What you didn’t know: The sixth floor is home to the Rare Book and Manuscript Library, a massive collection of primary sources spanning more than 4,000 years of history. You can pay them a visit in their museum-style space featuring rotating exhibitions, and Columbia students are given access to documents for research purposes.

C.V. Starr East Asian Library

Third Floor of Kent Hall (1140 Amsterdam Ave.)

Starr Library

 

 

 

 

 

 

 

 

 

 

 

 

 

 

 

 

 

Photo caption: The stained-glass window of Justice recalls the space’s former use as the Law School Library. Today, Starr is dedicated to Columbia’s East Asian studies.

What you need to know: Starr is home to one of the largest East Asian collections in the country, housing materials in Chinese, Japanese, and Korean to Tibetan, Mongol, and Manchu. The collection houses books, films, and many cultural artifacts from East Asia. Special search terminals in Chinese, Japanese, and Korean help students find electronic resources in these languages.

What you should know: Starr is known for its elongated study tables that run along the library’s length, as Starr was modeled after the library at Trinity College at Cambridge. Furthermore, the entrance level of Starr showcases many artifacts from East Asia including a large, gilded Buddhist statue of the Bodhisattva Jizo-sama.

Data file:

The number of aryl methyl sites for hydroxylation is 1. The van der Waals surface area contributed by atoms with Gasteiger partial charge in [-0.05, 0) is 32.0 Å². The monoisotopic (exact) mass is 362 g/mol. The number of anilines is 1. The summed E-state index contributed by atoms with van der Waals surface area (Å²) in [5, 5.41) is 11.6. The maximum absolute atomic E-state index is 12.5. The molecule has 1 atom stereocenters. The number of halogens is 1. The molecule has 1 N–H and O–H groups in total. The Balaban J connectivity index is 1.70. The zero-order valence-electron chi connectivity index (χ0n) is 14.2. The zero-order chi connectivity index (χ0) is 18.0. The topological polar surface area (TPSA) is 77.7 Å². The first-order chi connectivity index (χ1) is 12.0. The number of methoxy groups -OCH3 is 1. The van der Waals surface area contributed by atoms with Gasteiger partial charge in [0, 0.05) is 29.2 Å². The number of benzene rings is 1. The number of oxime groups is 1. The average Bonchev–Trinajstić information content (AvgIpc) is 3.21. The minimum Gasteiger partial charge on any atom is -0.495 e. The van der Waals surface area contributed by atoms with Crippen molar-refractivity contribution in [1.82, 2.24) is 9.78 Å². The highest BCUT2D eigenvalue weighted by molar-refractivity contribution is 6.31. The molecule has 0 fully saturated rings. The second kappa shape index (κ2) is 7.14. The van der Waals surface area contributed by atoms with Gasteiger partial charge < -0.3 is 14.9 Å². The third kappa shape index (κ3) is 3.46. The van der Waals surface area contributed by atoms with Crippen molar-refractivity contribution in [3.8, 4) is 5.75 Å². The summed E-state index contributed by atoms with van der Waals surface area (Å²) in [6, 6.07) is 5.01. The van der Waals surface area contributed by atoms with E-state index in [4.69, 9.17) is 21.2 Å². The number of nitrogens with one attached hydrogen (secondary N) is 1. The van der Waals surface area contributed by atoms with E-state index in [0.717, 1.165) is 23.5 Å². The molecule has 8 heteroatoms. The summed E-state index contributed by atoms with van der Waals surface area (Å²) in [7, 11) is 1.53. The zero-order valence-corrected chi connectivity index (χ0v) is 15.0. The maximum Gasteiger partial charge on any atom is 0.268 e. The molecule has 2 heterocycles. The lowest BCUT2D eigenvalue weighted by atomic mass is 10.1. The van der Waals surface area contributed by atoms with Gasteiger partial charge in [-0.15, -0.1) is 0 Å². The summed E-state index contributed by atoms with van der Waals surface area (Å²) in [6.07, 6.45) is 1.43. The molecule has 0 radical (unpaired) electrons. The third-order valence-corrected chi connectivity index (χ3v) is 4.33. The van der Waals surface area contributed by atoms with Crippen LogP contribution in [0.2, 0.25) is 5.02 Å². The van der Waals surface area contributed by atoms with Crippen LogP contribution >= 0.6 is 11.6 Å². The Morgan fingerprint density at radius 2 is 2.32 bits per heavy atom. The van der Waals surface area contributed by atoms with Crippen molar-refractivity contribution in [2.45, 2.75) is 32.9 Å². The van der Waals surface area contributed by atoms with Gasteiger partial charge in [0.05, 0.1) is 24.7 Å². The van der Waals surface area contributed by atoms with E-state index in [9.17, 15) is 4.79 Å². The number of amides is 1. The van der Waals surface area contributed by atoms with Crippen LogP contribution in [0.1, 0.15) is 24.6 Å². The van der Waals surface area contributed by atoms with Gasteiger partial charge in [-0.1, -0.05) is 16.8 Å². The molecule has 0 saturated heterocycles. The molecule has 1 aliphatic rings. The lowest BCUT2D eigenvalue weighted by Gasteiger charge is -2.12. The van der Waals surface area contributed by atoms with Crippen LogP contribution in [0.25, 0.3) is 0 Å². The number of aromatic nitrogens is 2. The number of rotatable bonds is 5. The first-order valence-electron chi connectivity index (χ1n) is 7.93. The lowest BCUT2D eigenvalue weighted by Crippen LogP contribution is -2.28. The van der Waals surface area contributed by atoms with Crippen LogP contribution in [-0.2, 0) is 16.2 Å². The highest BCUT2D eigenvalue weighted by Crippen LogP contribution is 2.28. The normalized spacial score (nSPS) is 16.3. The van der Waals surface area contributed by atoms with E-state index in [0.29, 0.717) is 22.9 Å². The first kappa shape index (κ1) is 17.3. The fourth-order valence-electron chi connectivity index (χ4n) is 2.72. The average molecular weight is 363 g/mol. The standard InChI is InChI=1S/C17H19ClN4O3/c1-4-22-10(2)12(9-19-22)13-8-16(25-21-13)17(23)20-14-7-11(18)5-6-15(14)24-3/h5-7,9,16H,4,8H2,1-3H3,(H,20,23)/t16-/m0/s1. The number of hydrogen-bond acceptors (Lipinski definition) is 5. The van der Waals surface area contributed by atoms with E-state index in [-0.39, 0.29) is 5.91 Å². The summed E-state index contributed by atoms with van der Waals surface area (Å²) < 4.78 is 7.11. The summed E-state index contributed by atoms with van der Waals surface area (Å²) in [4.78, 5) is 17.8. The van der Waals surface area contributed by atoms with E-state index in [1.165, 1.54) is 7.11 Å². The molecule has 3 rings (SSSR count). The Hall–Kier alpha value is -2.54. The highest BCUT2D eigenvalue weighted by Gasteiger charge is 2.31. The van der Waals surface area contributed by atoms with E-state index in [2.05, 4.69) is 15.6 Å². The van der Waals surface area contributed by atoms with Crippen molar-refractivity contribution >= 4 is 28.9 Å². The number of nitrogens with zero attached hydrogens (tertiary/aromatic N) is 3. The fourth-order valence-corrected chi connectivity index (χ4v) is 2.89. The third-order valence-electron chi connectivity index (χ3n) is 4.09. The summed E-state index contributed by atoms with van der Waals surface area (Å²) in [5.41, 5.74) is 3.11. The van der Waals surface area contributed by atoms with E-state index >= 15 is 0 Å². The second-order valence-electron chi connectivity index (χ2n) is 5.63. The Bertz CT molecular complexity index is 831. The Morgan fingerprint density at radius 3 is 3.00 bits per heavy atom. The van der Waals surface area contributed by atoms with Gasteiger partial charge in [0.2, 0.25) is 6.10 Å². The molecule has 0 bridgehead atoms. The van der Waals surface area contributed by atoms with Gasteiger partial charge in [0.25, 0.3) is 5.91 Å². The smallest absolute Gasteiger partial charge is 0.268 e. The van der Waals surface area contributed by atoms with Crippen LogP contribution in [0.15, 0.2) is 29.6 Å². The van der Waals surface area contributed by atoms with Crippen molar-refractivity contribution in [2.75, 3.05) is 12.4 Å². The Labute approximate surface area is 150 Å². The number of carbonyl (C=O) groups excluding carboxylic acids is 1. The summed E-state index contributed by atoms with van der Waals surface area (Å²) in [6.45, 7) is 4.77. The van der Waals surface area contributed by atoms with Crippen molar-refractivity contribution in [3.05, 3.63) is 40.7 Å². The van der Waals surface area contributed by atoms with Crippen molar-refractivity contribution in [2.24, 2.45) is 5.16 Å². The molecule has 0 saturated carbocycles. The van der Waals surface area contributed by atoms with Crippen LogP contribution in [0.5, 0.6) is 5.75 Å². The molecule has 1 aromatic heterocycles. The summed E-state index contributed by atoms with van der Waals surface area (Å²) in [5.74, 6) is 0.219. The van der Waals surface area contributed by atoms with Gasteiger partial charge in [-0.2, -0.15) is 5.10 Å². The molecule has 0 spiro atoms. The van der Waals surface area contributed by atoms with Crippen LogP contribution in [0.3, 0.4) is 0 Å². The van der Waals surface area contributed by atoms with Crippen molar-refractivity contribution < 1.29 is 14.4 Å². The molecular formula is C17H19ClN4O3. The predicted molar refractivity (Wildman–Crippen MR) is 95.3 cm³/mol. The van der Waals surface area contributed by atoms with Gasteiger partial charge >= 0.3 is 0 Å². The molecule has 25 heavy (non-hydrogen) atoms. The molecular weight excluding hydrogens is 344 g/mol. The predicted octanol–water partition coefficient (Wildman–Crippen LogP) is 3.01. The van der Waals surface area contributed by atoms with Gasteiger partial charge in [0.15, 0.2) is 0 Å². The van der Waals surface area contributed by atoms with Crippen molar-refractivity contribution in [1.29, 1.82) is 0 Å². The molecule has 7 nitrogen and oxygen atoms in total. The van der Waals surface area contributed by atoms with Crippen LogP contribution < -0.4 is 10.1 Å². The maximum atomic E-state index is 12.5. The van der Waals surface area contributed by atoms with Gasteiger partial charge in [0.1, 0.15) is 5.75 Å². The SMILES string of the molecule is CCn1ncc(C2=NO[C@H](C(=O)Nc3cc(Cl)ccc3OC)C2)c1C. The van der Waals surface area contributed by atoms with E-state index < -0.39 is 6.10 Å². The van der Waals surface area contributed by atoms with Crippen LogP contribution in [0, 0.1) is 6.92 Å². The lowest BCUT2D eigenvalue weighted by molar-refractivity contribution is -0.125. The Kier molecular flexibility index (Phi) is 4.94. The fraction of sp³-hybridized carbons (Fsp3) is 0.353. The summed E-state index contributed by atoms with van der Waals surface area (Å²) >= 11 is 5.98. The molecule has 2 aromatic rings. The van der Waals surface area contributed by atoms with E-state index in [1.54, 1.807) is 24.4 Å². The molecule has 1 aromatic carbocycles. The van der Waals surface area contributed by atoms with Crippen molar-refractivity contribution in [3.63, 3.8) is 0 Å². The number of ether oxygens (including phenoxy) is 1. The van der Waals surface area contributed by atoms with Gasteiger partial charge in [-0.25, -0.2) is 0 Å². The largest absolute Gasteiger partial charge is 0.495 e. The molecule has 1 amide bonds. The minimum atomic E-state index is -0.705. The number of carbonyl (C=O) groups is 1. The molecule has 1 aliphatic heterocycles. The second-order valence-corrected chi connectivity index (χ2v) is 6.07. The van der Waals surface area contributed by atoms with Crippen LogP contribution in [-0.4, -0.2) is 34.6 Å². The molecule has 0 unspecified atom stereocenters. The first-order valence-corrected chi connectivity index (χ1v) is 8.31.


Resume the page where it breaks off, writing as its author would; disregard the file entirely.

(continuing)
What you didn’t know: The east-facing stained glass window depicts Justice, a remnant of the old Law School library that occupied the space previously. The window depicts the seal of Columbia University and the coats of arms of the thirteen original U.S. colonies.

Science & Engineering Library

Fourth Floor of Northwest Corner Building (550 W. 120th St.)

Science & Engineering Library

Photo caption: The Science and Engineering (S&E) Library is Columbia’s newest library. Nestled inside Northwest Corner Building, the space maintains a modern aesthetic, a stark difference from Columbia’s older design traditions.

What you need to know: The Science and Engineering Library is Columbia’s newest library, opening in 2011. It supports research in the fields of chemistry, biology, physics, astronomy, psychology, and interdisciplinary works.

What you should know: The library houses the Digital Science Center, making its computers some of the most powerful and comprehensive on campus. There are more than fifty advanced workstations, all outfitted with course-related software (read: SPSS and Stata), and can be used at individual or group carrels. There are also group study spaces and presentation practice rooms available upon reservation. Additionally, Joe’s Coffee downstairs can satisfy your food or coffee fix.
What you didn’t know: Ever wanted to design something? Anything? Columbia offers free 3D printing! If you can design it, you can print it! No worries if you never had experience with 3D design. Columbia Libraries offer tutorials and beginner resources to help you start your project.

Which library is your favorite? Is there anything you want to know about student life at Columbia? Curious about any history, traditions, or folklore on campus? Comment below, and we’ll write about it in our next blog post.